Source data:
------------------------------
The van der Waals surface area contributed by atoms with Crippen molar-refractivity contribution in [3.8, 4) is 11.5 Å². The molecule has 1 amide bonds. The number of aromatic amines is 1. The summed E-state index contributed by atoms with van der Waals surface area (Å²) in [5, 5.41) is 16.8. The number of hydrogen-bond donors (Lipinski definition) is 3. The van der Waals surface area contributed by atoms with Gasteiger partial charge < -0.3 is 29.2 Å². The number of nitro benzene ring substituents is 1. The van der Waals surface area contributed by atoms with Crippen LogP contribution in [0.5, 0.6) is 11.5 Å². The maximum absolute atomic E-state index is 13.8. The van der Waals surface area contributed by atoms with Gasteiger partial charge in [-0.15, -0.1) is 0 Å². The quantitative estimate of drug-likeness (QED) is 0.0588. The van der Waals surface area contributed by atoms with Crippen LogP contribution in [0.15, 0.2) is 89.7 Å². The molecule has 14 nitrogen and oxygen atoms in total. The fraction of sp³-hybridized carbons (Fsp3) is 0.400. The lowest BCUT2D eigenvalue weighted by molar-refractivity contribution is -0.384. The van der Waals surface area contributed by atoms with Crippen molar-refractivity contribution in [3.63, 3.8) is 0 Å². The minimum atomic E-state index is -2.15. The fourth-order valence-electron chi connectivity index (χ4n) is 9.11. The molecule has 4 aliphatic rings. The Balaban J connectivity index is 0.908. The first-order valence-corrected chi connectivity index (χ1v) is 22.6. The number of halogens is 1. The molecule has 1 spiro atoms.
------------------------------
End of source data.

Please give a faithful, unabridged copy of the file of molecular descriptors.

The van der Waals surface area contributed by atoms with Crippen molar-refractivity contribution in [3.8, 4) is 11.5 Å². The molecule has 1 amide bonds. The number of aromatic amines is 1. The summed E-state index contributed by atoms with van der Waals surface area (Å²) in [5, 5.41) is 16.8. The number of hydrogen-bond donors (Lipinski definition) is 3. The van der Waals surface area contributed by atoms with Gasteiger partial charge < -0.3 is 29.2 Å². The number of nitro benzene ring substituents is 1. The van der Waals surface area contributed by atoms with Crippen LogP contribution in [0.5, 0.6) is 11.5 Å². The maximum absolute atomic E-state index is 13.8. The van der Waals surface area contributed by atoms with Gasteiger partial charge in [-0.15, -0.1) is 0 Å². The quantitative estimate of drug-likeness (QED) is 0.0588. The van der Waals surface area contributed by atoms with Crippen LogP contribution in [0.15, 0.2) is 89.7 Å². The molecule has 14 nitrogen and oxygen atoms in total. The fraction of sp³-hybridized carbons (Fsp3) is 0.400. The lowest BCUT2D eigenvalue weighted by molar-refractivity contribution is -0.384. The van der Waals surface area contributed by atoms with Crippen molar-refractivity contribution in [3.63, 3.8) is 0 Å². The minimum atomic E-state index is -2.15. The fourth-order valence-electron chi connectivity index (χ4n) is 9.11. The molecule has 4 aliphatic rings. The Balaban J connectivity index is 0.908. The first-order valence-corrected chi connectivity index (χ1v) is 22.6. The number of halogens is 1. The molecule has 1 spiro atoms.